This section is from the book "Complete Self-Instructing Library Of Practical Photography", by J. B. Schriever. Also available from Amazon: Complete Self-Instructing Library Of Practical Photography.
Daylight Loading Films. Daylight loading spool films, as the name implies, can be loaded into the camera in daylight. The operation should be carried on in subdued light, and not in bright sunlight, however. Spool films are made in all sizes to fit all sizes of cameras, and are of varying lengths, providing sufficient film for four exposures (called double two exposures), six exposures and twelve exposures, except with certain kinds of cameras, such as the Panoram, with which the number of exposures to the spool is not so great. At the back or side of your film camera are receptacles for the spool of film, and an empty spool on which to wind the film. The blank spool should be set in the space or receptacle that is regulated by the winding key on the outside of the kodak. Now, break the gummed slip that holds down the end of the black paper on the spool containing the unexposed film, and insert this spool in the other receptacle.
174. In most of the box type of kodaks, the end of the black paper is next passed across the opening in the back of the roll holder and under the pasteboard flap, and threaded through the slit in the empty reel. Be careful to have the paper draw straight and true, then give the spool two or three forward turns (to the left from the key end). With the folding types of kodaks simply draw the end of the black paper across the back of the camera and insert it in the blank spool.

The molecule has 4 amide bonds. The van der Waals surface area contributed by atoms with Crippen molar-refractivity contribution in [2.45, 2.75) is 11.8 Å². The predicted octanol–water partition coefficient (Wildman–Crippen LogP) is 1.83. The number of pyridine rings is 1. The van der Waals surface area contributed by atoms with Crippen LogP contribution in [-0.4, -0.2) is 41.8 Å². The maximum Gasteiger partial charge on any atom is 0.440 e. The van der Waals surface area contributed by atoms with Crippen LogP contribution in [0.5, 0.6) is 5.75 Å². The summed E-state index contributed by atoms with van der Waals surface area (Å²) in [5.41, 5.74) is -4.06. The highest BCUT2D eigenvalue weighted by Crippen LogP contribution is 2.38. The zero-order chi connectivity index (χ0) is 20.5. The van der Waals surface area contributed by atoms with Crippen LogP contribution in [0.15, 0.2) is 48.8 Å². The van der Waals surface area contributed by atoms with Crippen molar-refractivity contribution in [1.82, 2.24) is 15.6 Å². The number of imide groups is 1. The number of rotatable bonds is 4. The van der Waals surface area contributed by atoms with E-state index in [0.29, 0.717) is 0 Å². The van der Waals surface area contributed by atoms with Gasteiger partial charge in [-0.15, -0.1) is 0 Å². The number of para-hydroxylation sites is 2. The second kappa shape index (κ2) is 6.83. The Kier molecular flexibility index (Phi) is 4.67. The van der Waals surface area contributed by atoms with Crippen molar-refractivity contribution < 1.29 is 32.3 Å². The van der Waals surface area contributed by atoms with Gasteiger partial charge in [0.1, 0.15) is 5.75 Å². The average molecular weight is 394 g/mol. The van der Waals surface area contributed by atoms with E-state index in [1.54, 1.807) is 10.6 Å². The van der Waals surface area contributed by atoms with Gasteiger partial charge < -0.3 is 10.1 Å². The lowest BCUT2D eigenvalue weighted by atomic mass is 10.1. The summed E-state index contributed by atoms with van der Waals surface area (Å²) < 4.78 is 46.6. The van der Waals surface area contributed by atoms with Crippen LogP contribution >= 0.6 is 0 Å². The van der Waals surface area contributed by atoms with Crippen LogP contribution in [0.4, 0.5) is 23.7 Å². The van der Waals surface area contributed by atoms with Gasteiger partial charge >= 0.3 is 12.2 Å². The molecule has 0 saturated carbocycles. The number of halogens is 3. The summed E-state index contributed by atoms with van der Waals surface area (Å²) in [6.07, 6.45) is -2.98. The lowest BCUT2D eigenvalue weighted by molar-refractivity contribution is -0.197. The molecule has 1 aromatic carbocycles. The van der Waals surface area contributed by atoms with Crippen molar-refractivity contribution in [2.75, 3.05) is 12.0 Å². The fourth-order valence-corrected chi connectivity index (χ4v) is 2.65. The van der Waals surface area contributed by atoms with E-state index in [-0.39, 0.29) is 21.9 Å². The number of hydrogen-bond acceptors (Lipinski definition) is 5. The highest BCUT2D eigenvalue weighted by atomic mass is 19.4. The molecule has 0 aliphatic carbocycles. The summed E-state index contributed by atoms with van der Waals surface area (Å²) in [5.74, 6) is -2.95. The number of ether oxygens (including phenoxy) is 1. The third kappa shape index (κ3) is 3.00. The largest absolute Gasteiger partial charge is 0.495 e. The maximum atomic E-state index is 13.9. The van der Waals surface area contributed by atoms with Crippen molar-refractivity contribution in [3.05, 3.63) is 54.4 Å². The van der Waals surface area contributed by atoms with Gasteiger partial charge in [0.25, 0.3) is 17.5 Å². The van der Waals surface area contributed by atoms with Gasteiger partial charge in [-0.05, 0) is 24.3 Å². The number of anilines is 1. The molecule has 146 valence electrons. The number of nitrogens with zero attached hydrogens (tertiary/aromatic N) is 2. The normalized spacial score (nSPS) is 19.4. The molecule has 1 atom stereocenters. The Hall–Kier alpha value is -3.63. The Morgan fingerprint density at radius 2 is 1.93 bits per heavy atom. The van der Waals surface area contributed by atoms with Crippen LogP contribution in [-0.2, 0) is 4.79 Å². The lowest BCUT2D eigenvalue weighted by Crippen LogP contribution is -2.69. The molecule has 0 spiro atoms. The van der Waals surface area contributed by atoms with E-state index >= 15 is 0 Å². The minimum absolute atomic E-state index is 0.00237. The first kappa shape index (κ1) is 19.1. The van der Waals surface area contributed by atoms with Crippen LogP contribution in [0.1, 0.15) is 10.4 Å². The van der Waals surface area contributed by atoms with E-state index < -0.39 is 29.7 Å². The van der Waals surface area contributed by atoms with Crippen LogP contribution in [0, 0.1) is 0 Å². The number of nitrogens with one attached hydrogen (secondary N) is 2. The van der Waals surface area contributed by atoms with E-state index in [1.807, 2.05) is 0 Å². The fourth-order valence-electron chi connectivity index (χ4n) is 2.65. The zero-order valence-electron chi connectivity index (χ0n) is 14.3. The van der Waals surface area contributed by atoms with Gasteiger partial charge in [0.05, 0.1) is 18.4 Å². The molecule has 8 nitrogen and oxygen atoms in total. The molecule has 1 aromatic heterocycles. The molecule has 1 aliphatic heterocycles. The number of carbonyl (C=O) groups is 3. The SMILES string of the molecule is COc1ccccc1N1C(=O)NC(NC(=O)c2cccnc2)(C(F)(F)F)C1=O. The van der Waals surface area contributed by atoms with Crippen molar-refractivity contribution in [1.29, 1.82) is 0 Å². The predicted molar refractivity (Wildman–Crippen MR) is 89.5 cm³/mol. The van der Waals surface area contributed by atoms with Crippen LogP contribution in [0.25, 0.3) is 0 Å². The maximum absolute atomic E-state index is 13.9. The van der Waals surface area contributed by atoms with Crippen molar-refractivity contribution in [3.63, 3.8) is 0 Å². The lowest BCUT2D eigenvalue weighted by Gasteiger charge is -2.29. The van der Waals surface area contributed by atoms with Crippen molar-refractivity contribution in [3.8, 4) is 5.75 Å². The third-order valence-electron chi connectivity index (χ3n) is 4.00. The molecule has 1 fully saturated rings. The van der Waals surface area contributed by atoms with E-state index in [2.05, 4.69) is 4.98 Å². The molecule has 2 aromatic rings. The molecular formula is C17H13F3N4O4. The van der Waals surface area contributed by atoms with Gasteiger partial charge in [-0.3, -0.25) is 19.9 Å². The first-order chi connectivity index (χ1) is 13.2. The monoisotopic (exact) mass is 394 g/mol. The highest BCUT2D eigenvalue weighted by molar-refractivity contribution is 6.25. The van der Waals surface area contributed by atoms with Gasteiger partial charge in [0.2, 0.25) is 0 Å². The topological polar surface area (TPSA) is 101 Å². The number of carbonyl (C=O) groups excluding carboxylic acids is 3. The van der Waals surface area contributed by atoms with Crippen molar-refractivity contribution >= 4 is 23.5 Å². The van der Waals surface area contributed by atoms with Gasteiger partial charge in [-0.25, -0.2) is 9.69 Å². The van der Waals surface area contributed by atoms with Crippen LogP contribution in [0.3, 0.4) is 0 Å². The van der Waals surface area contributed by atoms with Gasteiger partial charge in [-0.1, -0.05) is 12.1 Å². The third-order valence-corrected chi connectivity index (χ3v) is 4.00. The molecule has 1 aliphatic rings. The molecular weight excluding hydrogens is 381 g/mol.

Important. Be sure that the paper rolls from the outer side of the spool. Since each spool is marked "top" on one end, when inserting look for the mark and be guided accordingly. Should you insert the film spool wrong, the black paper backing would come between the film and the lens, thereby making the exposure upon the paper in place of the film, and when removing from the camera the film not being protected by the paper, the result will be a complete loss of the roll of film. The winding spool has a slot in one end, into which fits the flange of the winding key.
176. CAUTION. If you reel off too much of the black paper, before the camera is closed, the film will be uncovered and, of course, ruined. Be sure your camera is closed perfectly before unwinding the film.
177. After the kodak is closed, turn the key to the left, until the number 1 appears before the little red window in the back of the camera. The film is now in position for taking the first picture.
Double-Two Film. We recommend what is known as the "double-two" films, as they are more convenient for your experiments. If you were to employ the six or twelve exposure films, there would be a loss of film as well as of time. This double-two film is for four exposures, and is so arranged that, after two exposures have been made, you can cut off the exposed film without any danger of fogging the two remaining ones. This is done by turning the black paper, which separates exposures 1 and 2 from 3 and 4, until the letter S (indicating Stop) appears at the little red window, which indicates the number of the exposure.
179. Now open your camera and cut the black paper where it is marked "cut here." Then insert the empty spool, saved from former exposed rolls, in place of the spool just removed. Attach the end of the black paper to this spool and proceed to load your kodak in the same manner as at first. Attach the end of the paper to the spool, close the camera and wind the film, until No. 3 shows, when you are ready for the third exposure. After you have made exposure No. 4, and previous to opening the camera to remove the film, be sure to wind the strip of black paper around the film. Wind until you hear the click of the paper being released from the other spool. If you cannot secure the "double-two" films, get the six exposure films. They can be obtained from any dealer in photographic supplies.